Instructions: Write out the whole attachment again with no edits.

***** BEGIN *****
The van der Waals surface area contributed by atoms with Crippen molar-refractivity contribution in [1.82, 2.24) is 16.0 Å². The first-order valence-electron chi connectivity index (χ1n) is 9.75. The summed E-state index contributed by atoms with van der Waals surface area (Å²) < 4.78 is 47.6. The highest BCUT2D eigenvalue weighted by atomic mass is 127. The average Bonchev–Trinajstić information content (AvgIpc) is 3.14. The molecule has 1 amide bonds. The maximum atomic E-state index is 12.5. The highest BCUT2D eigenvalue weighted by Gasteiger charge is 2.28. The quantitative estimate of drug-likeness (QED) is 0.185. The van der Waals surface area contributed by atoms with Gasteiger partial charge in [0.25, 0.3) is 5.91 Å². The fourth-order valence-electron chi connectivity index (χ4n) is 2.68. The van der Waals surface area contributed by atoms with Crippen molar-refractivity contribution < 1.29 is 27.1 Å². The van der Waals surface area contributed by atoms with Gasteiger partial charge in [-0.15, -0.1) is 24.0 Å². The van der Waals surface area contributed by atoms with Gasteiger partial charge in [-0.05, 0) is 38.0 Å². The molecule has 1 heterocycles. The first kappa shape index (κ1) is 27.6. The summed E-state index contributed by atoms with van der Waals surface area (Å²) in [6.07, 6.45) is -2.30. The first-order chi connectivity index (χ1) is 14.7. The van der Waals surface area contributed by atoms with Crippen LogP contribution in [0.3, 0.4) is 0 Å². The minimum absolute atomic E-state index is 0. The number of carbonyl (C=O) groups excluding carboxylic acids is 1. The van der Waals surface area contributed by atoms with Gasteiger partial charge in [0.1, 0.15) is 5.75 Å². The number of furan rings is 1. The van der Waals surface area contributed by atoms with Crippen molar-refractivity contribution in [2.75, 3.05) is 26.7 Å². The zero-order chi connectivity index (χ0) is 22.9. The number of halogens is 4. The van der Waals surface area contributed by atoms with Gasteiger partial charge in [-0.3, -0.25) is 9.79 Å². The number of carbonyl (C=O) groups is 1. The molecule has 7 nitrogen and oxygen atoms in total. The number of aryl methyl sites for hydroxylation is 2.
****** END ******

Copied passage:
The van der Waals surface area contributed by atoms with Crippen molar-refractivity contribution in [1.82, 2.24) is 16.0 Å². The first-order valence-electron chi connectivity index (χ1n) is 9.75. The summed E-state index contributed by atoms with van der Waals surface area (Å²) < 4.78 is 47.6. The highest BCUT2D eigenvalue weighted by atomic mass is 127. The average Bonchev–Trinajstić information content (AvgIpc) is 3.14. The molecule has 1 amide bonds. The maximum atomic E-state index is 12.5. The highest BCUT2D eigenvalue weighted by Gasteiger charge is 2.28. The quantitative estimate of drug-likeness (QED) is 0.185. The van der Waals surface area contributed by atoms with Gasteiger partial charge in [0.25, 0.3) is 5.91 Å². The fourth-order valence-electron chi connectivity index (χ4n) is 2.68. The van der Waals surface area contributed by atoms with Crippen molar-refractivity contribution < 1.29 is 27.1 Å². The van der Waals surface area contributed by atoms with Gasteiger partial charge in [-0.15, -0.1) is 24.0 Å². The van der Waals surface area contributed by atoms with Gasteiger partial charge in [-0.05, 0) is 38.0 Å². The molecule has 1 heterocycles. The first kappa shape index (κ1) is 27.6. The summed E-state index contributed by atoms with van der Waals surface area (Å²) in [6.07, 6.45) is -2.30. The first-order chi connectivity index (χ1) is 14.7. The van der Waals surface area contributed by atoms with Crippen LogP contribution in [0.3, 0.4) is 0 Å². The minimum absolute atomic E-state index is 0. The number of carbonyl (C=O) groups excluding carboxylic acids is 1. The van der Waals surface area contributed by atoms with Gasteiger partial charge in [0.1, 0.15) is 5.75 Å². The number of furan rings is 1. The van der Waals surface area contributed by atoms with Crippen molar-refractivity contribution in [2.75, 3.05) is 26.7 Å². The zero-order chi connectivity index (χ0) is 22.9. The number of halogens is 4. The van der Waals surface area contributed by atoms with Gasteiger partial charge in [-0.3, -0.25) is 9.79 Å². The number of carbonyl (C=O) groups is 1. The molecule has 7 nitrogen and oxygen atoms in total. The number of aryl methyl sites for hydroxylation is 2.